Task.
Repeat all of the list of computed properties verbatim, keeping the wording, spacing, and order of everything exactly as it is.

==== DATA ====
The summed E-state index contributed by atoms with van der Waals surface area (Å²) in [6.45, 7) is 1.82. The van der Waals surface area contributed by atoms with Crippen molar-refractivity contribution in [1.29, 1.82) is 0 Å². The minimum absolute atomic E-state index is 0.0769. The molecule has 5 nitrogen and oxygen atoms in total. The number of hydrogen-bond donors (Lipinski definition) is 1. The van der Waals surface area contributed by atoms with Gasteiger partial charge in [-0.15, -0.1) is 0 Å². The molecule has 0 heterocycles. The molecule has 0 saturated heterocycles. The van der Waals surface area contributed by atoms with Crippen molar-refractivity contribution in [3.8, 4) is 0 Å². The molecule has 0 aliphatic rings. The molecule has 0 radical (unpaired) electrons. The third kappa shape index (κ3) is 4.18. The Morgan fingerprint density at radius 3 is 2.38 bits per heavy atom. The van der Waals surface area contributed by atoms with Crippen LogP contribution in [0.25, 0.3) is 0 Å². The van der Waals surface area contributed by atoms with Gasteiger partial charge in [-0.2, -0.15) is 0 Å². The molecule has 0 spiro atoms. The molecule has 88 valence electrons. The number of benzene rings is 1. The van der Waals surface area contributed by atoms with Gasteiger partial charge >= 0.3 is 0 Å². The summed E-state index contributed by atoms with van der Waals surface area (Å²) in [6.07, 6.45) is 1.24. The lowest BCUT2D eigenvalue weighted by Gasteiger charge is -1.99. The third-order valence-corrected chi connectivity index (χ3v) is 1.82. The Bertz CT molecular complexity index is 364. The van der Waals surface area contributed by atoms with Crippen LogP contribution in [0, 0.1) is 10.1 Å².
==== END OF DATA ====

The summed E-state index contributed by atoms with van der Waals surface area (Å²) in [6.45, 7) is 1.82. The van der Waals surface area contributed by atoms with Crippen molar-refractivity contribution in [1.29, 1.82) is 0 Å². The minimum absolute atomic E-state index is 0.0769. The molecule has 5 nitrogen and oxygen atoms in total. The number of hydrogen-bond donors (Lipinski definition) is 1. The van der Waals surface area contributed by atoms with Gasteiger partial charge in [-0.15, -0.1) is 0 Å². The molecule has 0 heterocycles. The molecule has 0 saturated heterocycles. The van der Waals surface area contributed by atoms with Crippen molar-refractivity contribution in [3.8, 4) is 0 Å². The molecule has 0 aliphatic rings. The molecule has 0 radical (unpaired) electrons. The third kappa shape index (κ3) is 4.18. The Morgan fingerprint density at radius 3 is 2.38 bits per heavy atom. The van der Waals surface area contributed by atoms with Crippen LogP contribution in [0.25, 0.3) is 0 Å². The van der Waals surface area contributed by atoms with Gasteiger partial charge in [-0.2, -0.15) is 0 Å². The molecule has 0 spiro atoms. The molecule has 88 valence electrons. The number of benzene rings is 1. The van der Waals surface area contributed by atoms with Gasteiger partial charge >= 0.3 is 0 Å². The summed E-state index contributed by atoms with van der Waals surface area (Å²) in [6.07, 6.45) is 1.24. The lowest BCUT2D eigenvalue weighted by Gasteiger charge is -1.99. The third-order valence-corrected chi connectivity index (χ3v) is 1.82. The Bertz CT molecular complexity index is 364. The van der Waals surface area contributed by atoms with Crippen LogP contribution in [0, 0.1) is 10.1 Å².